Advanced

Europe in Post-Soviet Autobiographical Writing

Sarsenov, Karin LU (2009) In Europa - Stier und Sternenkranz. Von der Union mit Zeus zum Staatenverbund p.521-536
Abstract
In modern Russian history, the concept of Europe has served as a main reference point in the formation of Russian national identity. This has given rise to a series of dichotomies, such as European individualism versus Russian collectivism, materialism versus spirituality and rationality versus emotion. In Russia, the genre of autobiography, with its focus on personal experience and the individual’s entitlement to public space, has therefore been perceived as a quintessentially European genre. As a result, other terms, such as “memoir” and “reminiscences” are often preferred. Thanks to the strength of the Hegelian-Soviet legacy and its historicization of personality, autobiographical writing has become a vehicle to describe the... (More)
In modern Russian history, the concept of Europe has served as a main reference point in the formation of Russian national identity. This has given rise to a series of dichotomies, such as European individualism versus Russian collectivism, materialism versus spirituality and rationality versus emotion. In Russia, the genre of autobiography, with its focus on personal experience and the individual’s entitlement to public space, has therefore been perceived as a quintessentially European genre. As a result, other terms, such as “memoir” and “reminiscences” are often preferred. Thanks to the strength of the Hegelian-Soviet legacy and its historicization of personality, autobiographical writing has become a vehicle to describe the individual’s relation to the nation, rendering this type of writing ideal for investigations of national identity. This article examines post-Soviet works whose authors have specifically identified them as “autobiography,” thereby signalling an engagement with the European cultural heritage upon which that genre is founded. Among these works, the poet Novella Matveeva’s autobiography is singled out for close reading. Drawing on Boris Uspensky’s notion of Russia as a metaphorical Europe, Matveeva’s text is interpreted as an attempt to subvert the dichotomical division between Europe and Russia. (Less)
Please use this url to cite or link to this publication:
author
organization
publishing date
type
Chapter in Book/Report/Conference proceeding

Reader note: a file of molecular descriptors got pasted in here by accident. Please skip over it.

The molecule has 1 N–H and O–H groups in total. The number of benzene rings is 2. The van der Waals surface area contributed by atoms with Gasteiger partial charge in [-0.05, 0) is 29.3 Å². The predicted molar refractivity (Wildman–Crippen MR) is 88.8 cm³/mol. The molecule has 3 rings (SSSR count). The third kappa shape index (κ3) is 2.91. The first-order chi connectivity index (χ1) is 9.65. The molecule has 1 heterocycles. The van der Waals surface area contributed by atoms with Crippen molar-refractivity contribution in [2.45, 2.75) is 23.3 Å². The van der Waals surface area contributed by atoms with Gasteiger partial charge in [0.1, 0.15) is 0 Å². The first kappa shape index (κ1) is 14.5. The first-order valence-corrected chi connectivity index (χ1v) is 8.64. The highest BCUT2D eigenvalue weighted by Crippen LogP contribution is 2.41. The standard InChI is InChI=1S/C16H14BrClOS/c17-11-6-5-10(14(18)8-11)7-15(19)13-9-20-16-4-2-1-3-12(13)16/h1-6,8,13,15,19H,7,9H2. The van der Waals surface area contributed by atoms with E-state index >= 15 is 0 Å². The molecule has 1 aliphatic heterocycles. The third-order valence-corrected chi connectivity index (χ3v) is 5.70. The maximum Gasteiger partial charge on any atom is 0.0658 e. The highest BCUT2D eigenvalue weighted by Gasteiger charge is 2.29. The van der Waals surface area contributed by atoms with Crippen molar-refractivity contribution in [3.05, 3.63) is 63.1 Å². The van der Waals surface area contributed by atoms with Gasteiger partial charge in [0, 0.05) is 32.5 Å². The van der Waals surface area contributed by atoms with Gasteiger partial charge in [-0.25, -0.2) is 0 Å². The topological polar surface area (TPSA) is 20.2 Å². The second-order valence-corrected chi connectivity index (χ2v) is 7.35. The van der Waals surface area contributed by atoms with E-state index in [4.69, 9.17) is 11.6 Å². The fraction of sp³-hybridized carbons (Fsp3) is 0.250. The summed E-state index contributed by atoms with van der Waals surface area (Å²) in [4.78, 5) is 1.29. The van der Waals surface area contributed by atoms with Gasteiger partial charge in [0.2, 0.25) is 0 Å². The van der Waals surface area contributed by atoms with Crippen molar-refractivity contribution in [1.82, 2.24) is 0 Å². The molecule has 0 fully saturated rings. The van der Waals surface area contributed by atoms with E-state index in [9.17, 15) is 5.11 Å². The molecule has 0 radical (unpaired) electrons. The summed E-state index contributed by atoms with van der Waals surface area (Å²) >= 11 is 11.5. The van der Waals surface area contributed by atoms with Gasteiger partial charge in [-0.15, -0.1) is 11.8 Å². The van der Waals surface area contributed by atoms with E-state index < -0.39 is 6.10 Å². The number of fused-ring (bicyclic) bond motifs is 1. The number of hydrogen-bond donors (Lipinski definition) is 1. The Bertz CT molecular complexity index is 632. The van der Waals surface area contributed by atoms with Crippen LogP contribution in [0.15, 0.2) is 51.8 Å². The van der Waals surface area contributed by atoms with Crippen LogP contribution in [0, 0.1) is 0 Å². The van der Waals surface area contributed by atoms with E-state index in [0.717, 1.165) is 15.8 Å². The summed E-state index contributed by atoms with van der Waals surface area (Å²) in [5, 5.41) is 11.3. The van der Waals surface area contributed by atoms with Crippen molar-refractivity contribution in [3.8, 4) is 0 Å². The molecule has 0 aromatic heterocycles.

publication status
published
subject
keywords
Novella Matveeva, national identity, autobiography, Russian literature
in
Europa - Stier und Sternenkranz. Von der Union mit Zeus zum Staatenverbund
editor
Renger, Almut-Barbara and Issler 978-3-89971-566-8, Roland Alexander
pages
521 - 536
publisher
V&R unipress
ISBN
978-3-89971-566-8
language
English
LU publication?
yes
id
8e0c8bbd-3e98-4ac2-a3ee-e86277bb5b4c (old id 1516544)
date added to LUP
2010-01-21 10:45:41
date last changed
2016-04-16 09:16:33
@misc{8e0c8bbd-3e98-4ac2-a3ee-e86277bb5b4c,
  abstract     = {In modern Russian history, the concept of Europe has served as a main reference point in the formation of Russian national identity. This has given rise to a series of dichotomies, such as European individualism versus Russian collectivism, materialism versus spirituality and rationality versus emotion. In Russia, the genre of autobiography, with its focus on personal experience and the individual’s entitlement to public space, has therefore been perceived as a quintessentially European genre. As a result, other terms, such as “memoir” and “reminiscences” are often preferred. Thanks to the strength of the Hegelian-Soviet legacy and its historicization of personality, autobiographical writing has become a vehicle to describe the individual’s relation to the nation, rendering this type of writing ideal for investigations of national identity. This article examines post-Soviet works whose authors have specifically identified them as “autobiography,” thereby signalling an engagement with the European cultural heritage upon which that genre is founded. Among these works, the poet Novella Matveeva’s autobiography is singled out for close reading. Drawing on Boris Uspensky’s notion of Russia as a metaphorical Europe, Matveeva’s text is interpreted as an attempt to subvert the dichotomical division between Europe and Russia.},
  author       = {Sarsenov, Karin},
  editor       = {Renger, Almut-Barbara and Issler                             978-3-89971-566-8, Roland Alexander},
  isbn         = {978-3-89971-566-8},
  keyword      = {Novella Matveeva,national identity,autobiography,Russian literature},
  language     = {eng},
  pages        = {521--536},
  publisher    = {ARRAY(0x8802c00)},
  series       = {Europa - Stier und Sternenkranz. Von der Union mit Zeus zum Staatenverbund},
  title        = {Europe in Post-Soviet Autobiographical Writing},
  year         = {2009},
}